Whanganui woman Holly Dahya's phone is never far from her side - that's because it's chockablock with appointments and reminders for a busy life that may seem daunting to many.
Sue Dudman chats with the final of four runners-up in our Whanganui Chronicle Person of the Year series.
Holly Dahya is a social worker and a single mother of seven children who plans to start studying for her master's degree in 2021 while also returning to work.
On top of that, she's part-way through writing a book called Just Another Housewife which she hopes to complete next year.
If that's not busy enough, Dahya still finds time to support others.
The person who nominated her as the Whanganui Chronicle Person of the Year wrote:
"Doing all that plus running around helping people in all sorts of ways and some of those people Holly didn't really know them but she was there to help them. There are just too many things to mention. This is basically what this person is about."
Dahya, who was born and raised in Whanganui, said it's been "a journey" to get to where she is, with highs and lows over the years.
She began her social work degree in 2014, studying through Te Wānanga o Aotearoa, and graduated in 2017. Dahya said that after having her youngest child in 2016 then separating from her husband, she almost quit "but there was a lot of love and support around me".
Dahya then worked full-time in social work but in late 2019 decided to take a break to spend more time with her kids. Their many appointments are carefully scheduled in the ever-present phone.
Dahya is planning to look for a new job in 2021 and is also embarking on more study with the aim of completing her master's in three years, focusing on trauma and sexual abuse healing.
"I love to learn - I'm a bit of a study nerd. I'm really passionate about social issues."
This year Dahya was selected to present a paper on refugee issues, and how to better integrate refugees into communities, at a global social work and social education conference in Canada. Because of Covid-19, she was unable to attend so submitted it via video instead.
"I want to encourage manaakitanga when it comes to refugees and to get government bodies thinking more about how to implement policies."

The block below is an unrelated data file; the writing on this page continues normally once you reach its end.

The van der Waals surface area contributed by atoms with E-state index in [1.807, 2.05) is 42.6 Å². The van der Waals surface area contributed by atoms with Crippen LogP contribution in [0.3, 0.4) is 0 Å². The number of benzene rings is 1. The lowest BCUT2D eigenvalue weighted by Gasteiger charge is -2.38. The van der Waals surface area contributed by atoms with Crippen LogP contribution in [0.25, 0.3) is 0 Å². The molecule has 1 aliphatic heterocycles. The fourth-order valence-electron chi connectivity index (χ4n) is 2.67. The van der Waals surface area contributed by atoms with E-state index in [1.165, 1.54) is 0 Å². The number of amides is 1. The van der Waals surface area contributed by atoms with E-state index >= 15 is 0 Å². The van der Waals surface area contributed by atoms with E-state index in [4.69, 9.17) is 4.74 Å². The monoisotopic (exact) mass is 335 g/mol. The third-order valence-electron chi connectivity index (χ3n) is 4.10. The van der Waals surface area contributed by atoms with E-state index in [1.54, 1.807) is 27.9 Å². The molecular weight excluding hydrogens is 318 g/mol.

Dahya hopes one day to work in the field of healing trauma for refugees.
How does she fit it all in?
"I really don't know - you just do."
Dahya said when she worked at Te Oranganui she had support from her "great" work colleagues, supervisor and manager as well as family and friends.
"Some people who have gone through the same stuff as I have wouldn't have that support," she said.
"I've been pretty lucky."
While Dahya has received plenty of support herself, she also gets called on by others.
"When people need me, I try to be there. We are here to help each other - I aspire to that as much as I can. It always comes back the other way. If we take care of each other then we're taking care of ourselves at the same time. A lot of people do things behind the scenes.
"I think my greatest aspiration would be to inspire other people, especially women, to find themselves. Even our men get stuck in relationships. I want to support people to find their place and their worth - that's a lot of what I did when I was working.
"The last four years have been the best, but the hardest, for me and the kids with flying solo.
"The kids are troopers. They're very intelligent and reflective. They do well academically but I'd describe them as 'old souls'."
Dahya said all seven - aged 15, 14, 12, 11, 9, 7 and 4 years - have strong personalities which can be challenging at times "but will serve them well in the future".
She said she wants to ensure everything she tries to achieve has a positive impact on her children.
• The Whanganui Chronicle Person of the Year winner will be revealed on Saturday, December 26.